the last time we did a comparison we had a 4.155 bore 3.5 stroke 377 vs a 4.020 bore 3.75 stroke 380 same top end parts and similar rotating weights and the shorter stroke was down 70 lbs/ft and 30hp. the torque really helps if you have a heavy car.
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Postby af2 » Sun Dec 07, 2008 10:29 pm

3V Performance wrote:Is there a gear rule? or max rpm controlled by a chip?

If not then:

Biggest bore first for block used then match biggest crank to max cubic inch.


Then the cam to bring the equation together. The comparison using the the same top end and cam is not a true comparison.
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Postby hitchcock » Sun Dec 07, 2008 10:32 pm

xstfudonniex wrote:smaller bores generally resist detonation better, therefore respond to nitrous and boost better, Bigger bores generally allow better cylinder heads because you can run bigger valves and they will not be as shrouded, the smaller strokers also allow for more RPM and less piston speed.


This is all absolutely true. With the short stroke comes a reduction in piston speed and friction. This also increases piston dwell time because the piston is not moving at as high of a fpm rate. Lots of people run really long rods to try and gain this "advantage" I dont really think there is a lot of power there. So a larger bore flows better, but would you agree that there is friction picked up with the larger bore? Or is it a negligable difference?
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Postby MadBill » Sun Dec 07, 2008 10:57 pm

There's a graph in the old HP "How to Hotrod Big-block Chevys" book that shows GM data on motoring friction torque of a 4.25" x 3.46" 392 c.i. Vs a 4.09" x 3.76" 396 c.i. The short stroke engine has as much as 20% less...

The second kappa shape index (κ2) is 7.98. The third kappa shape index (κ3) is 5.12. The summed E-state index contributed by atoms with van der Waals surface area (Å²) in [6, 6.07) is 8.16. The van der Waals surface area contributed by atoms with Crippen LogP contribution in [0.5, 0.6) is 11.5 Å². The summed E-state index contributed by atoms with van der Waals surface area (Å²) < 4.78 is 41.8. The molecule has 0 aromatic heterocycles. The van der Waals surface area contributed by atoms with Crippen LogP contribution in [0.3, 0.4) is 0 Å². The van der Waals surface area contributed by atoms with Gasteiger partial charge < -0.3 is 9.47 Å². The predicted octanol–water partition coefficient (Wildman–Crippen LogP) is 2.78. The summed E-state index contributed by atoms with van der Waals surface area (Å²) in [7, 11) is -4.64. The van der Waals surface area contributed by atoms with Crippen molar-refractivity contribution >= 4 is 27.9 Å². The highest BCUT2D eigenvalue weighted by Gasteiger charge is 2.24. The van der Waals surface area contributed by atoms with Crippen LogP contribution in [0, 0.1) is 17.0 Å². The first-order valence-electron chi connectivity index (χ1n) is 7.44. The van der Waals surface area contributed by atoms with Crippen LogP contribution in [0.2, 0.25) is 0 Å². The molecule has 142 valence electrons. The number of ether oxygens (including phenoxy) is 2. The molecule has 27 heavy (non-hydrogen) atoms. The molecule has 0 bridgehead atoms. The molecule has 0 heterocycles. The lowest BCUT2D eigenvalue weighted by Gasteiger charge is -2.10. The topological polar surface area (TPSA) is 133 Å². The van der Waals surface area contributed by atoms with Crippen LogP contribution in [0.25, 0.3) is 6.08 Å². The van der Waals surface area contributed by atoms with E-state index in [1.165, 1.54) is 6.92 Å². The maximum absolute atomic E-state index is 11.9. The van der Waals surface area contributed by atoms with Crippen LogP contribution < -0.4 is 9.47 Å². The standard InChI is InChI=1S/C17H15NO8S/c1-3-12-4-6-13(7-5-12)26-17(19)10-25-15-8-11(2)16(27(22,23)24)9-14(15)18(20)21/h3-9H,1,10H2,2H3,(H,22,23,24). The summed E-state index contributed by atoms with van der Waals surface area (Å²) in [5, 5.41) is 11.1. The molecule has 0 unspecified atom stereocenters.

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Postby hitchcock » Sun Dec 07, 2008 11:20 pm

MadBill wrote:There's a graph in the old HP "How to Hotrod Big-block Chevys" book that shows GM data on motoring friction torque of a 4.25" x 3.46" 392 c.i. Vs a 4.09" x 3.76" 396 c.i. The short stroke engine has as much as 20% less...


20% is a lot. Is there a good way to compensate for this, for us guy's running long stroke motors? Like anti friction coatings on piston skirts. And if one was to go that far is there an advantage by coating that alone and not everything else?
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Re: Big bore short stroke or small bore big stroke

Postby xenginebuilder » Sun Dec 07, 2008 11:24 pm

FIRECHILD wrote:The guy thats gonna put my motor together said I would be better off with big stroke . Its for a 3/8 mile asphalt track.

Had some experience with 2v and 2v with restricted spacers on a 3/8 asphalt track. I used to compare notes with other builders and racers who were very competitive (multiple track champions), the larger engines based on the 3/4 stroke, 383 and 400-406 SBC, would consistently show more power on the dyno than the 355's or 372's. But, at the track the shorter stroke engines would race better. This was maddening for some of the guys, because the "big" engines always seemed like they were going to be king kong, but were getting beat by the smaller engines on a regular basis.
My take on this is that typically you are gearing the car for a lot higher rpm than is typically tested on the dyno, a 2v engine will usually quit about 65-6800 but the really fast cars are hitting 7800+ at the end of the straight. The larger engines are harder to get to hook off the corner due to the fat torque curve, and then run out of steam about the starter stand. If you test the two engine combination's to the full extent of the rpm range that the engine really sees, you'll find out that although the peak power may be down at the highest peak, as the power rolls off the remaining power at 7800 may be as much as 40hp higher, making the average power from corner exit to corner entry better...JMO
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Postby Unkl Ian » Sun Dec 07, 2008 11:55 pm

Another consideration is the degree of banking, and how tight the turns are.

Do you know for sure what some of the fast cars are running ?